Who’s up for a storming time in Dubrovnik?
I’m not a foul weather person. Simple as that. Well, not quite. You see it’s not that I don’t like foul weather, it’s more that I don’t like the thought of it. It sends me into a panic, especially if I think we might all get caught out in it. Stuart and the kids laugh at me, but they don’t understand; it’s hard wired, genetic. Although a recent experience of a summer storm in Dubrovnik got me wondering if maybe I could change.
Whatever the weather?
Are you a whatever the weather person? You know someone who embraces the act of getting wet, blown away or snowed in? Or are you more like me? Not sure? Then answer this quick quiz question…
When you see (or even hear mention of) the onset of the first flakes of winter snow do you:
(a) Phone up to cancel all your meetings for the week – it’s a good excuse to curl up by the fire.
(b) Dust down the toboggan and fill a flask.
(c) Freak out, stock up on toilet roll and candles, watch every single news report on every single channel and dress in top to toe thermals and moon boots.
I’d like to say I fall into (a) or (b), but of course I don’t. I’m a clear and ashamed c). And my fear of weather; any type of weather is genetic. My Mum has it too and happily passed it down. I’m not afraid of the elements in the appropriate place and time; don’t get me wrong. Snow in a ski resort is perfectly fine with me. It’s when it’s on my drive that I start to scream inside.
A fair weather parent
And of course how I am as a person is magnified in my behaviour as a parent. I was reading recently that Scandinavian parents put their sleeping babies outside in the prams whatever the weather. They just add a blanket. They figure it’s good for them. And I get that. Fresh air, even freezing fresh air, can’t harm if you are properly insulated. So why do I try and trap my kids in the house every time it blows a hooley? Matthew isn’t a sugar mouse masquerading as a 13 year old boy after all.
Taken by surprise in Dubrovnik
Where am I going with this? Well let me tell you about a moment in our Balkan summer which changed my mind. We were in Dubrovnik, resting up after a few days heavy cycling. We had booked to do a kayaking trip around the outside of Dubrovnik Old Town but with a strengthening wind and waves looking rougher than expected, the people in charge got nervous about taking kids out and asked us to come back another day. We trudged back up the steps from the beach wondering what to do next. And then the rain came. The rain and the wind. We were standing just metres from the old town. Nipping in to find shelter within the old walls seemed an obvious thing to do.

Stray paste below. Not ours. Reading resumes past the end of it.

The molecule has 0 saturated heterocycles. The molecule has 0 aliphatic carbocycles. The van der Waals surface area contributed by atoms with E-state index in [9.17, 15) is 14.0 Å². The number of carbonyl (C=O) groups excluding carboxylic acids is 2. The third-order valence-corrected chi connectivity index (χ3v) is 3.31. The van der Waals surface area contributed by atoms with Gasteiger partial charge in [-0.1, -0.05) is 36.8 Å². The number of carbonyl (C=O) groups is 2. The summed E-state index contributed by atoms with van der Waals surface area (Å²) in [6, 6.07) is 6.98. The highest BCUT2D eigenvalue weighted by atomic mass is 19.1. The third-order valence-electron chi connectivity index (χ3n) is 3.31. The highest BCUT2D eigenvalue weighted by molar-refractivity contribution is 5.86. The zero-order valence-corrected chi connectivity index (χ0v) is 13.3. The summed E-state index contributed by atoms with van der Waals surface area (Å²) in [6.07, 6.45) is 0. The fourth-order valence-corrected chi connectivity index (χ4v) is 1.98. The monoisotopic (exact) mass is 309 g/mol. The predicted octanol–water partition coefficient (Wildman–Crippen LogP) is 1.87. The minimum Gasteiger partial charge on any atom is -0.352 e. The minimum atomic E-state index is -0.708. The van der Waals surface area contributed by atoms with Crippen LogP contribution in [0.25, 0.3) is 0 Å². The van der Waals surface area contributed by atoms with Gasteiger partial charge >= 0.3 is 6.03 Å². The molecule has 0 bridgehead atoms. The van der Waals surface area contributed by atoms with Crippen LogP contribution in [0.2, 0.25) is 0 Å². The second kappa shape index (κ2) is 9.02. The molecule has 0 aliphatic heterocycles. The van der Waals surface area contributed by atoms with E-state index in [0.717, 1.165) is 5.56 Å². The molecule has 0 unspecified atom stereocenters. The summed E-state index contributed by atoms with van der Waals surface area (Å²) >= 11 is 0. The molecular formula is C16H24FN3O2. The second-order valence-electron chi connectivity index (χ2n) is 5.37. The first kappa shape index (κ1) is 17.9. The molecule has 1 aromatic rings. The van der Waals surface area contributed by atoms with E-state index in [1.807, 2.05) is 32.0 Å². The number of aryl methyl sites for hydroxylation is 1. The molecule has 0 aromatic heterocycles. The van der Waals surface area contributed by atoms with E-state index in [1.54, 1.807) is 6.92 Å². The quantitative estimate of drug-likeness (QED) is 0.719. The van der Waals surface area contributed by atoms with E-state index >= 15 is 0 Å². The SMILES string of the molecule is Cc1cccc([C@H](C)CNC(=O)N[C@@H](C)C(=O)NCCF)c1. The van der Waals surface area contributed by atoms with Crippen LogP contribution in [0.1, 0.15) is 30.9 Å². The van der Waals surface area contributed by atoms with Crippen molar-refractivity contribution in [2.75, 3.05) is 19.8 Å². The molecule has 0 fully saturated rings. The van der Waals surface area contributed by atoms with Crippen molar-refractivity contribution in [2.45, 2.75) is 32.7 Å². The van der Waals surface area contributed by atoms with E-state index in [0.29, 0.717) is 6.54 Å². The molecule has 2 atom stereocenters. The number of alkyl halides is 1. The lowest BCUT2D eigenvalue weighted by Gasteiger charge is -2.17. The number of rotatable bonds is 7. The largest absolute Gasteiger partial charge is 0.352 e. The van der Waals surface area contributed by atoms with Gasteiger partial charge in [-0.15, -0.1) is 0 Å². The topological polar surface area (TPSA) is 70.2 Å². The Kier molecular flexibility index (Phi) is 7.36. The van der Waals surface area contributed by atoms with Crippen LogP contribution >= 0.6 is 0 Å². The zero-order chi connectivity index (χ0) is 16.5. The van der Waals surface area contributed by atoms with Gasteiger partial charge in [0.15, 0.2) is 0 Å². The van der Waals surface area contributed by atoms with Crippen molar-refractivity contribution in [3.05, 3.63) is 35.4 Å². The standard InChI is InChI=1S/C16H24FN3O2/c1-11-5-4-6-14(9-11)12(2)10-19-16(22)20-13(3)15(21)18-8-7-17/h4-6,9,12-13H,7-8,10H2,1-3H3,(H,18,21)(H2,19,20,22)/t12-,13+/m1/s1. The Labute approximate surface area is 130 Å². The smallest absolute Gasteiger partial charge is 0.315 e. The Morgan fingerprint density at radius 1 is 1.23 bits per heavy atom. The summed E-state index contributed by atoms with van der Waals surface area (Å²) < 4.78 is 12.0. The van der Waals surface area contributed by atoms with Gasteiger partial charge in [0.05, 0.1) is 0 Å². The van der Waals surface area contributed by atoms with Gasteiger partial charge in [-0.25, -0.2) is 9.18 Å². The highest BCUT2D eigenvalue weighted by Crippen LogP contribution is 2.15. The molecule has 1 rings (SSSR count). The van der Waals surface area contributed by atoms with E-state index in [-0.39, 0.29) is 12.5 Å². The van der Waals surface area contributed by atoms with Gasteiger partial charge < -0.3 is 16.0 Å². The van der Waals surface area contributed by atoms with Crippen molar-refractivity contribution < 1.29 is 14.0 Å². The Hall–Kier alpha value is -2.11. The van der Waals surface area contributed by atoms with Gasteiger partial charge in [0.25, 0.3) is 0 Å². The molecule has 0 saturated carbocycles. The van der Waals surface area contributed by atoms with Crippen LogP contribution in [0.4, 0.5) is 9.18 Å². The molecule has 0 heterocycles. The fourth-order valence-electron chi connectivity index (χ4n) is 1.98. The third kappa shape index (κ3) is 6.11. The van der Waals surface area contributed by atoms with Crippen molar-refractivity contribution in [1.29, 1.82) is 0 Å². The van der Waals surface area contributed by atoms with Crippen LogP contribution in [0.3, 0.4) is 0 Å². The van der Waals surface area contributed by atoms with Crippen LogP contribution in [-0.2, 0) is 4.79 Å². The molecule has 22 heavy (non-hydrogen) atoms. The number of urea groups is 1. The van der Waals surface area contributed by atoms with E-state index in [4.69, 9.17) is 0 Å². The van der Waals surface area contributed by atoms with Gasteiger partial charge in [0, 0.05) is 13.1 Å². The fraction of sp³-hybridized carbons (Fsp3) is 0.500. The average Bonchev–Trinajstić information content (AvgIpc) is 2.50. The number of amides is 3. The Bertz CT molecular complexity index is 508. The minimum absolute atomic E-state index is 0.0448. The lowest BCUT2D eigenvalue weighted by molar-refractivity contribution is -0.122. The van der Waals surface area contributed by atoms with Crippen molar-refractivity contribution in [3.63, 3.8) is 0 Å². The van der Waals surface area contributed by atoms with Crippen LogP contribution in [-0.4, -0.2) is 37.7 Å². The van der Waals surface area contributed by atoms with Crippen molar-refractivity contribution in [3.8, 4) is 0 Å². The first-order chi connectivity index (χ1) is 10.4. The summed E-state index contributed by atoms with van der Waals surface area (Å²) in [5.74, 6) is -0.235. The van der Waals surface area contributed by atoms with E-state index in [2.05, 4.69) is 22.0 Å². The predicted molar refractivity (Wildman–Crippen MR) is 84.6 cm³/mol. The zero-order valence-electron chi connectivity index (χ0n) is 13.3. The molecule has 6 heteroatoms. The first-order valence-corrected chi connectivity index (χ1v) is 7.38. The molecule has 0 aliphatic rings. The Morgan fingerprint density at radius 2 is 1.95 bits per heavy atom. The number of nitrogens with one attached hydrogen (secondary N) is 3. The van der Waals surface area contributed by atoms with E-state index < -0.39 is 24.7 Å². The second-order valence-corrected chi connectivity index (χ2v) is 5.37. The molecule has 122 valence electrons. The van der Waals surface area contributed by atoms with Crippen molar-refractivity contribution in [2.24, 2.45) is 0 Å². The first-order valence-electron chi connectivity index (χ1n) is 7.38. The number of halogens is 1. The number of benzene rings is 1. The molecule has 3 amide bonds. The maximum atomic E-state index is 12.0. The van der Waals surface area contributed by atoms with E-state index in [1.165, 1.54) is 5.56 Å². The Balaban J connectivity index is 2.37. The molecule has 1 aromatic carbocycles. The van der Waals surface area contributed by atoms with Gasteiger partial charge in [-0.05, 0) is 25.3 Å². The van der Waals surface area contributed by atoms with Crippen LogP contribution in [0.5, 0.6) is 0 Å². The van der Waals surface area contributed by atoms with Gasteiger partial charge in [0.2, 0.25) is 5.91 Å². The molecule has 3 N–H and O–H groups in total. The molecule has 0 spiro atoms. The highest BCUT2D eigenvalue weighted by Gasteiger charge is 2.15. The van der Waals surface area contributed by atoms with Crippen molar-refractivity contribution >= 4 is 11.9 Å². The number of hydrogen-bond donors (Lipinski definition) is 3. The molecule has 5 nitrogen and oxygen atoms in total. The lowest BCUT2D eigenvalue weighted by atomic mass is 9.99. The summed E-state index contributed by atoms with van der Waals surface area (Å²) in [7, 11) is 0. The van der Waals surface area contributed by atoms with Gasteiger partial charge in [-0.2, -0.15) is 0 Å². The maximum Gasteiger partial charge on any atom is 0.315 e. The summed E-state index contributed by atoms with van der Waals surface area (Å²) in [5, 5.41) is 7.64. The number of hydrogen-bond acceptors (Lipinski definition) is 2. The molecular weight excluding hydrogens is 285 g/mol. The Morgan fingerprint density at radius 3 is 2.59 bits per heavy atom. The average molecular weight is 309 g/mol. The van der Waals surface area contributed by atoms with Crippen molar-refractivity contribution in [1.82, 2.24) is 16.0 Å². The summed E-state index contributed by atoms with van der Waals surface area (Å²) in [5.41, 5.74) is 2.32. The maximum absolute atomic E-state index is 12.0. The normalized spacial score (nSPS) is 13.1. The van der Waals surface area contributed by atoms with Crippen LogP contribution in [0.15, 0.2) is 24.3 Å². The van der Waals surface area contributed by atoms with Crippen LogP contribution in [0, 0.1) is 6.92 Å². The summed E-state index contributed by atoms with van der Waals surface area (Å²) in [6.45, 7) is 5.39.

An empty old city
In peak summer Dubrovnik is continuously hot, hot hot, and packed with cruise ship passengers and tourists. But they were all emptying out as we forced our way in. We ran through an empty square and into an alleyway where a restaurant umbrella took the weight of the deluge.
Within minutes of the rain coming, the streets were deserted. Everyone went home, and my kids went out to play. Check out this video and see Dubrovnik transformed.
A storming time
Unusually I didn’t try and stop them. There was no point. We were wet anyway. They tore around, screaming with delight. They splashed and they swam and they forced their way through rain pouring down stairs and rushing down the cobbled streets of this historic Croatian city. Suddenly the oppressive heat of the day had gone, the people had gone, the tour guides with their pointy umbrellas had gone. There was just us, and a city that had withstood this kind of battering, from weather and war, for centuries. It was one of the most atmospheric, joyous hours of my life. I even joined in the splashing. And I was sorry when the sun came out.
A changed person?
So yes dear reader, my conclusion is that weather can enhance your experience of travel and a destination, whether or not you have a waterproof coat and wellies. If, like me, you are deeply suspicious of a raindrop, or shudder when you see a snowflake, why not throw caution to the wind sometime? You can always have a hot bath and huddle up by the fire again later.
Unfortunately I don’t have a baby to put out into the cold with a blanket. But maybe, just maybe, I’ll let my sugar mice go out in the snow when it comes our way.
Are you scared of foul weather? Or even just the thought of it? Or do you embrace and enjoy it all? Do leave a comment and help me continue my foul weather therapy!